- Breezy Freezy
- High Winds
- Water Drop
- Mendo PSPS
- 1129 Cases
- Homeless Hotel
- Beach Steps
- Not Legislators
- Early Logging
- Lady Hemp
- Train Trestle
- Female Supervisors
- Mission Street
- Ed Notes
- Point Arena Pier
- Women Recommend
- Yesterday's Catch
- Two Friends
- Family Snorkelling
- Abeles Propositions
- Deep State
- Market Drop
- Found Object
A VERY DRY AIR MASS will linger over the area through Tuesday. Strong and gusty offshore winds will persist through Monday morning, with extremely dry conditions persisting all day Monday. Even though winds are expected to diminish for most areas Monday afternoon, the dry airmass combined with locally windy conditions will result in critical fire weather conditions Monday night through Tuesday. Frost and freezing temperatures are also expected for many interior valleys and coastal areas early Monday morning, and possibly Tuesday morning as well. (NWS)
LAST NIGHT: Very strong to extreme winds and exceptionally low humidity did materialize, despite an initial delay. A peak Bay Area gust of 89mph (with fairly widespread gusts above 50-60 mph), and peak Sierra Nevada gusts well over 100mph, were recorded. (Daniel Swain)
HIGH WINDS BUFFET SONOMA COUNTY AS 23,000 PG&E CUSTOMERS LEFT WITHOUT POWER
In anticipation of dangerous weather conditions starting Sunday night, PG&E cut power to more than 23,000 Sonoma County customers as part of a preemptive power shut-off to reduce the risk of its power lines igniting a wildfire during the strongest windstorm during this brutal fire season.
By nightfall, winds in the North Bay whipped to over 80 mph at Mount St. Helena high in the Mayacamas Mountains, and humidity levels had dropped to single digits down in Santa Rosa, marking the most extreme fire weather conditions yet for an area that already has endured a historic fire season with Walbridge and Glass infernos, respectively, in August and September.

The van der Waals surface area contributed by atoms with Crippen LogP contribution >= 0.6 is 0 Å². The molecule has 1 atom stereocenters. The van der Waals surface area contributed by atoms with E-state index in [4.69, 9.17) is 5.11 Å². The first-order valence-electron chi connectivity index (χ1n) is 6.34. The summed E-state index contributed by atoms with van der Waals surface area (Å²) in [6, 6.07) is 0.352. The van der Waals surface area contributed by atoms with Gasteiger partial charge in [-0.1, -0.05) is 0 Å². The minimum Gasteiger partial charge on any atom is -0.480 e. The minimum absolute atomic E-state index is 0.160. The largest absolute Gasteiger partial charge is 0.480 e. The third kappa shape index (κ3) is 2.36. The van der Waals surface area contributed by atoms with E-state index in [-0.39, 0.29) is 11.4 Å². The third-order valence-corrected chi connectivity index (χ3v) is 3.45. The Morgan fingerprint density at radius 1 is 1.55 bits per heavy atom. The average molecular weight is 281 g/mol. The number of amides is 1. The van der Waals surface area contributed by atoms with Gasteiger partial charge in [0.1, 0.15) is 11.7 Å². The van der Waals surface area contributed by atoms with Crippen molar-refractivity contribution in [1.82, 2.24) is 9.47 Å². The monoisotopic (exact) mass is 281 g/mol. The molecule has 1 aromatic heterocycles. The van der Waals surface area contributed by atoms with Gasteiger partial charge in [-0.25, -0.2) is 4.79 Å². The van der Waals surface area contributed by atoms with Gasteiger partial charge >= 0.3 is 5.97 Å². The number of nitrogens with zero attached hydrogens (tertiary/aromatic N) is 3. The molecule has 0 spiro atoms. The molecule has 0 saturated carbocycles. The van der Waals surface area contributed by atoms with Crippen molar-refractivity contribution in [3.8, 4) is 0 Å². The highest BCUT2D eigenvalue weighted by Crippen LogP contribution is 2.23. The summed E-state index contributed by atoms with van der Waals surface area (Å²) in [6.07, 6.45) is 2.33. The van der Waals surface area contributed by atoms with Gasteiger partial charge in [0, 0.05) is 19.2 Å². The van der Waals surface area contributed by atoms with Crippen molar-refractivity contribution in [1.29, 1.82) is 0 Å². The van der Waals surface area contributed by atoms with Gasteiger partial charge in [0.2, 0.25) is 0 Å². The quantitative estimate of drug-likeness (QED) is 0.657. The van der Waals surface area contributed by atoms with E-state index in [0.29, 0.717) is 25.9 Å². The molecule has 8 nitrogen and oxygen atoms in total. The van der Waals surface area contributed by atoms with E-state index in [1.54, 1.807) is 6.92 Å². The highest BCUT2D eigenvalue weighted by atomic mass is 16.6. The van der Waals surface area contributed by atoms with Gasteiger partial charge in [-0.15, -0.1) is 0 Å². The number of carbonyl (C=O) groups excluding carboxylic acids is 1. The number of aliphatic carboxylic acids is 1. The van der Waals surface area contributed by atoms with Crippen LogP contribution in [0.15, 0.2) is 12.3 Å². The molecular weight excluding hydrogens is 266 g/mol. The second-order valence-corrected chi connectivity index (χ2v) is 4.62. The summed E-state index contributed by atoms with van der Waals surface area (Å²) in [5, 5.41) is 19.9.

MESSAGE FROM MENDOCINO COUNTY SHERIFF'S OFFICE & MENDOCINO COUNTY OFFICE OF EMERGENCY SERVICES
The Mendocino County Sheriff's Office and the Mendocino County Office of Emergency Services coordinated with local PG&E representatives early Sunday morning (10-25-20) and participated in a statewide coordination call at 9:00 AM in reference to the PSPS event planned for 10-25-2020 as early as 12:00 PM in Mendocino County.
Currently, PG&E projects under 1,000 customers will be impacted in Mendocino County and that restoration is estimated take place on Tuesday, 10-27-2020. PG&E is working diligently to minimize the number of customers impacted while still providing safety.
The Mendocino County Sheriff's Office and the Mendocino County Office of Emergency Services will continue to monitor the situation closely and provide verified/accurate information to the public as it becomes available in a timely manner.
Please follow the Mendocino County Sheriff's Office media platforms (Facebook, Twitter, Nixle, Press Release Subscription) to get the most accurate and timely updated information as it becomes available.
We ask the community to rely on these informational platforms at this time as opposed to calling our Public Safety Dispatch Center, which will distract dispatchers from primary dispatching duties. This request is being made with public safety and officer safety in mind.
We encourage PG&E customers to continue monitoring https://pgealerts.alerts.pge.com/outages/map/ in order to determine what impacts the PSPS might have on their homes or businesses.
We encourage those serviced by the City of Ukiah to visit https://www.cityofukiah.com/psps/
Additional preparedness info can be found at https://www.pge.com/en_US/residential/outages/public-safety-power-shuttoff/prepare/prepare-for-psps.page
The following is a list of locations of where PG&E has established Community Resource Centers (CRCs) for public use during this PSPS event in Mendocino County:
PG&E currently plans to support the following CRCs.
Potter Valley, Bible Church, 10151 Main Street
Willits Community Center, 111 E. Commercial St
THREE MORE COVID CASES in Mendocino County on Saturday, bringing total to 1129. Only 42 in isolation and one in hospital.
BEST WESTERN PURCHASE PRESENTS ISSUES